This week, BMW offered British drivers this exact dystopia: it will charge £10 per month for heated seats for those whose car, when new, didn't include them. Of course that means that all the necessary hardware infrastructure is present in every car, and BMW activates a subscription by toggling a line of code to "true" - an infuriating reason to pay extra.


The shrinking company Meta is unhappy about leap seconds, joining a history of computer industry objections to celestial mechanics. For computer folks, leap seconds pose thorny synchronization problems (see also GPS); for astronomers and physicists, leap seconds crucially align human time with celestial time. When I first wrote about this in 2005, here and at Scientific American, proposals to eliminate them were already on the table at the International Telecommunications Union. That year's vote deferred the decision to its 2015 World Radiocommunications Congress - 2014noted here in 2014 - which duly deferred it again to 2023. Hence the present revival.

Meta is pushing the idea of "smearing" the leap second over 17 hours, which sounds like the kind of magic technology that was supposed to solve the Northern Ireland-Brexit conundrum. Personally, I'm for the astronomers and physicists; as the pandemic, the climate, and the war remind, it's unwise to forget our dependence on the natural world. Prediction: the 2023 meeting will defer it again because the two sides will never agree. Different people need different kinds of time, and that's how it is.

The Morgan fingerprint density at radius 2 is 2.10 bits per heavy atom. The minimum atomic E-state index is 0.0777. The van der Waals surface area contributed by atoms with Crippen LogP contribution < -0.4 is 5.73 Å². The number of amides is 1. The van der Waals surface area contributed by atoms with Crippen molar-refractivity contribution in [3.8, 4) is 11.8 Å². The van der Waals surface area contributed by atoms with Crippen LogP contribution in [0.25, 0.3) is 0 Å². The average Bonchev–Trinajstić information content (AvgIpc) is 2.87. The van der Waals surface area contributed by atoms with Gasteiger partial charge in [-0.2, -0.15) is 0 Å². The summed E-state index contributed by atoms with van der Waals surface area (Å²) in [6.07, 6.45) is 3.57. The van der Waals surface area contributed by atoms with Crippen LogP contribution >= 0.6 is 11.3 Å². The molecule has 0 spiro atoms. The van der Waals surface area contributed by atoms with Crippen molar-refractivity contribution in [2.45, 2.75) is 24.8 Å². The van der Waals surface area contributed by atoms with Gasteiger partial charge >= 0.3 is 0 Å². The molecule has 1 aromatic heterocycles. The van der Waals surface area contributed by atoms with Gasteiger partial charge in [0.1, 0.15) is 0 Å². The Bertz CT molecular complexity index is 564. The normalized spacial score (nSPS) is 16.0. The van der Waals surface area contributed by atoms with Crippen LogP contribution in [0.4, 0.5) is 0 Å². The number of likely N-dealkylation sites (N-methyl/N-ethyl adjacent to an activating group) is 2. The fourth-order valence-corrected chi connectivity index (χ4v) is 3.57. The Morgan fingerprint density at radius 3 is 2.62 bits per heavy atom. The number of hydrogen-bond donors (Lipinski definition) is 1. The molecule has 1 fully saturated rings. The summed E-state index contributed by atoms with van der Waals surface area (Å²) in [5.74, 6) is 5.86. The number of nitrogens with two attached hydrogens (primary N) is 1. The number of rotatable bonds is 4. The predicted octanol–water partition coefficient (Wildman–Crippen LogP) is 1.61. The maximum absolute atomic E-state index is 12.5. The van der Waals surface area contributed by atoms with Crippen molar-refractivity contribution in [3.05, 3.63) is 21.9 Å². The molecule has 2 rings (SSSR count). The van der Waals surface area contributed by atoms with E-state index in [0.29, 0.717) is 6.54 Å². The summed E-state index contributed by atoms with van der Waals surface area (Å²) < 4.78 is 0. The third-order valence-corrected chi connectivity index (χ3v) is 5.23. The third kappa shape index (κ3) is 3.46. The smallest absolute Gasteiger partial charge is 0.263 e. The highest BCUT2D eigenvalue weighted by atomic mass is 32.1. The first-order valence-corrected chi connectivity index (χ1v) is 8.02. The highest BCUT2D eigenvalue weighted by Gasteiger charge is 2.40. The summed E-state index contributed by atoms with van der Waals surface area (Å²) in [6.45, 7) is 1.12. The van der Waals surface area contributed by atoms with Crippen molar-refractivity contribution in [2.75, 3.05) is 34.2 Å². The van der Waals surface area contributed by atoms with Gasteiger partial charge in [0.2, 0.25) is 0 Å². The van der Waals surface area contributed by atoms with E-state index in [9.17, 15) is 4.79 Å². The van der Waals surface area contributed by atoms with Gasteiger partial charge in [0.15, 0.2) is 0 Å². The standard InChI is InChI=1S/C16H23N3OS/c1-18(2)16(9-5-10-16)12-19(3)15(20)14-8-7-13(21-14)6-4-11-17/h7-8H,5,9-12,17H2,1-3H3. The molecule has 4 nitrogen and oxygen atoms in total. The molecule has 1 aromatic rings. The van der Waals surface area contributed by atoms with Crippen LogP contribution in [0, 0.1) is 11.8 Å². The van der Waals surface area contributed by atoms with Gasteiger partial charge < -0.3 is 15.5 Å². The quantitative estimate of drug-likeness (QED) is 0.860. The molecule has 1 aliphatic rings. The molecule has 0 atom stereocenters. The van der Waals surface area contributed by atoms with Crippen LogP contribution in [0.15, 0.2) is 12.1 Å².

The problem with robots and AIs is that they expect consistency humans rarely provide. This week, a chess-playing robot broke a seven-year-old's finger during a game in the Moscow Chess Open when the boy began his move faster than it was programmed to expect. As Madeline Claire Elish predicted in 2016 in positing moral crumple zones, the tournament organizer seemed to blame the child for not giving the robot enough time. Autonomous vehicle, anyone?


And finally: remaining a meme almost 30 years after its first publication in The New Yorker is Peter Steiner's cartoon of a dog at a computer telling another dog, "On the Internet no one knows you're a dog". It's a wonderful wish-it-were-truth. But it was dubious even in 1993, when most online contacts were strangers who could, theoretically, safely assume fake identities. However, it's hard to lie consistently over a period of time, and even harder to disguise fundamental characteristics that shape life experience. Today's surveillance capitalism would spot the dog immediately - but its canine nature would be obvious anyway from its knee-level world view. On the Internet everyone always knew you were a dog - they just didn't used to care.

Illustrations: US Senator Josh Hawley (R-MO), running to expand the public domain.